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Lawsuit filed to end extreme heat conditions in Texas prisions

Texas Prisons Community Advocates (TPCA) joined forces with state Rep. Carl Sherman (D-DeSoto) in a press conference on Monday concerning the bipartisan effort to sue the State of Texas for “inhumane temperatures” in state prisons.

“We have the resources,” stated Sherman, “we just seem to lack the compassion to address this issue.”

Sherman introduced House Bill (HB) 1355 in January 2023, which mandates that the Texas Department of Criminal Justice (TDCJ) ensure indoor prison facility temperatures are maintained between 65 and 85 degrees Fahrenheit, in accordance with a 1994 Texas Administrative Code requirement. Co-sponsors of HB 1355 included bipartisan support from Reps. Alma Allen (D-Houston), Greg Bonnen (R-Friendswood), Rep. Terry Canales (D-Edinburg), and Rep. Jeff Leach (R-Plano). 

However, the bill died in the Calendars Committee without being referred to the House floor.

Seven months later, 65-year-old convicted felon Bernhardt Tiede II filed a lawsuit against the TDCJ due to suffering acute emergency stroke symptoms in his cell, where triple-digit temperatures had been previously recorded.

Tiede, a former mortician, gained notoriety for his murder of 81-year-old Marjorie Nugent in 1964. The murder case gained prominence after its portrayal in the 2011 film “Bernie,” sparking heated discussions about Tiede’s crime and the Texas legal system’s handling of the case. Tiede was imprisoned in 1997 with a life sentence.

“There’s just no escape,” Tiede said of the temperature in his cell to the Austin-American Statesman, adding how the heat affects his fellow inmates: “You can’t speak to people when they’re hot and uncomfortable.” Following his lawsuit, Tiede was moved to an air-conditioned cell in Huntsville with no guarantees of any particular prison housing.

On Monday, the lawsuit complaint was amended to extend the 1994 ethical air conditioning requirement to all prisoners. Various advocacy groups joined Tiede as plaintiffs, including the TPCA, Justice Impacted Women’s Alliance, Texas Citizens United for Rehabilitation of Errants, and Coalition for Texans with Disabilities.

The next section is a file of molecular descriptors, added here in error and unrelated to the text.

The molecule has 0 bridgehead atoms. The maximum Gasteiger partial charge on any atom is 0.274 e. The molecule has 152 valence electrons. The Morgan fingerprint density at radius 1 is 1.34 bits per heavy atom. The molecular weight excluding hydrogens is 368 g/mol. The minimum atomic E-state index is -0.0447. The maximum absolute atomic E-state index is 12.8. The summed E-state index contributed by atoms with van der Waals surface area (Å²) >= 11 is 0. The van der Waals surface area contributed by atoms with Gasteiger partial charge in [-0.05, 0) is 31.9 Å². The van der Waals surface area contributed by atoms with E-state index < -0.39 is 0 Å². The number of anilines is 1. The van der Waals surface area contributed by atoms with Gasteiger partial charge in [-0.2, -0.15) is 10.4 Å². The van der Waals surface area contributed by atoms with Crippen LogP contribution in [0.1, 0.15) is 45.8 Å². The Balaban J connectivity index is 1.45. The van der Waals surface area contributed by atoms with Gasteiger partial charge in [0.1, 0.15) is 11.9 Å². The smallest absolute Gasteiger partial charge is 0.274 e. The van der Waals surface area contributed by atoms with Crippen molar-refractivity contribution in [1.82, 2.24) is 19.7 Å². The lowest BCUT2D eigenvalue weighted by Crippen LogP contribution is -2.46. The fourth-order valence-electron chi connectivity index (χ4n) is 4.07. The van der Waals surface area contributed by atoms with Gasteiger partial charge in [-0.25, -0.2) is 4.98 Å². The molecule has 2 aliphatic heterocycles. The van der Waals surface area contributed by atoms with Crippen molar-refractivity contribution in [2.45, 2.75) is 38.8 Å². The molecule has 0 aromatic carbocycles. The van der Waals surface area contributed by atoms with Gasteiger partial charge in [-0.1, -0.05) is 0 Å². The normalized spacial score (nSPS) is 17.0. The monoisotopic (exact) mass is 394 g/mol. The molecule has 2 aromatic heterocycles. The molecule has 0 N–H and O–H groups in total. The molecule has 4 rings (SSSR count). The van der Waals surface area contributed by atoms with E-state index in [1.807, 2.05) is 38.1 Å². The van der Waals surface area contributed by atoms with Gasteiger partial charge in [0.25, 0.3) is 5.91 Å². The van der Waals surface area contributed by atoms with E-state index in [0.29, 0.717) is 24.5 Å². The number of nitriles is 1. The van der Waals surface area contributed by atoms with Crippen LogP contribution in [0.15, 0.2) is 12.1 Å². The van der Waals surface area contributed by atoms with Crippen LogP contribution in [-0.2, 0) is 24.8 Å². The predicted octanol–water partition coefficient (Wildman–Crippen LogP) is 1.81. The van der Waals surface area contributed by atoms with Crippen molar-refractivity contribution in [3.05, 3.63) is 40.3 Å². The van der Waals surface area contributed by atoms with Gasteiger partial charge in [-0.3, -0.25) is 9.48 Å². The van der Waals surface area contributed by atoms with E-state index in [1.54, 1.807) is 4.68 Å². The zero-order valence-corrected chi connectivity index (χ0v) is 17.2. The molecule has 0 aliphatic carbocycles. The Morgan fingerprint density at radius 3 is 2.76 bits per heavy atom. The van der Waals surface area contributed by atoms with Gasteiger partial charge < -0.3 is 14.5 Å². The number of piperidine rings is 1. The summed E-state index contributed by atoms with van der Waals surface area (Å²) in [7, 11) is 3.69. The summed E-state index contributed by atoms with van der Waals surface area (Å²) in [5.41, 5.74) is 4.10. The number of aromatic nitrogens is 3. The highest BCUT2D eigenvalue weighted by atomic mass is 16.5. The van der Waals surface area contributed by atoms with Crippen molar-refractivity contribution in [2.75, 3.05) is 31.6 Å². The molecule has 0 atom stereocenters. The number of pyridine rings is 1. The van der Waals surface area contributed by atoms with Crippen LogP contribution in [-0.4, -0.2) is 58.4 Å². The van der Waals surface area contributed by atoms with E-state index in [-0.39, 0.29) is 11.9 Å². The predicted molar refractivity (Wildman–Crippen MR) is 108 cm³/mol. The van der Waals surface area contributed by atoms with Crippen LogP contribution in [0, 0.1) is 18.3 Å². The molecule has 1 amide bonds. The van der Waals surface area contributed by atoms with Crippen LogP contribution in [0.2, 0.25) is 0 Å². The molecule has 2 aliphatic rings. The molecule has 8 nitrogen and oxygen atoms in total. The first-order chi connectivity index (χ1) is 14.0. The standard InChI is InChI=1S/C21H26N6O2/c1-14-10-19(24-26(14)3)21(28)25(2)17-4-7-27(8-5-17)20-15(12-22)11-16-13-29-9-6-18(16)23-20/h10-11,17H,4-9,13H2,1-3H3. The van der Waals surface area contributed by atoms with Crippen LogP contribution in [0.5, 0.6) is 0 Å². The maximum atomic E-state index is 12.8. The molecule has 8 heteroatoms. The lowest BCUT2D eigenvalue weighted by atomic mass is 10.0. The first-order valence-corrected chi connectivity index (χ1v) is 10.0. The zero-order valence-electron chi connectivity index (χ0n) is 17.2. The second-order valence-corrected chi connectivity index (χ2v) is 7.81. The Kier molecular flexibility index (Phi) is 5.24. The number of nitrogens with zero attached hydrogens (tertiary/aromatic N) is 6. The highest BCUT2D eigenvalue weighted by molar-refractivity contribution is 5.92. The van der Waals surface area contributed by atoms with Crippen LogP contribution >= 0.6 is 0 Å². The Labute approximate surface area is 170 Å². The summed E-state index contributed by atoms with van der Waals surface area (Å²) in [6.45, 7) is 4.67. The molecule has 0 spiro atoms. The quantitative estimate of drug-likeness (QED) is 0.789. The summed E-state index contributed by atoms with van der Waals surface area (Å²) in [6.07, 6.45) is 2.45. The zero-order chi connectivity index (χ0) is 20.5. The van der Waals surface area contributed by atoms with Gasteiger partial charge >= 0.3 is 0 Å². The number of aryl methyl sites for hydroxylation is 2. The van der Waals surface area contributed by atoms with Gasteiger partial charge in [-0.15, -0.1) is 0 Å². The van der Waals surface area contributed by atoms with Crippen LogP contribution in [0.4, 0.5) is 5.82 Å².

During the virtual press conference on Monday, Sherman addressed the attendees, “Our animal shelters are required by law to have A/C … and there is no animal that the Word of God says was made in the image of God,” he stated. “And yet, we have more than two-thirds approximately of our citizens incarcerated in housing conditions that have inhumane temperatures … rising above 140 degrees, according to Texas A&M.”

An affected family member with TPCA shared her husband’s experience in prison, expressing that while the phrase “do the crime, pay the time” applies to these sentenced citizens, “they weren’t sentenced to death, they weren’t sentenced to torture.”

Marcie Marie, formerly incarcerated in 2011 for stealing $367,000 and now a social media influencer and the community outreach coordinator with Justice Impacted Women’s Alliance, emphasized, “We’re not talking about making incarcerated Texans comfortable, we’re talking about bringing the temperatures down to safe levels of under 85 degrees Fahrenheit.”

“I remember lying on the concrete floor in my cell,” Marie described, “pouring water over me, trying to cool off.”

The amended lawsuit complaint asserts that the TDCJ is denying incarcerated Texans the fundamental right to air conditioning. “The current policy is incompatible with basic standards of decency,” it reads. “In short, the policy violates the Eighth Amendment.”

The legal complaint quotes Congressman Greg Casar (D-TX-35), stating, “Being in a 115-degree prison is the definition of cruel and unusual punishment.”

“We don’t want one more person to die or become sick this summer from extreme heat; it is unconscionable,” concluded plaintiffs’ attorney Jodi Cole at the conference. “We will be pursuing this, and we’re grateful for everyone else who has joined our efforts.”

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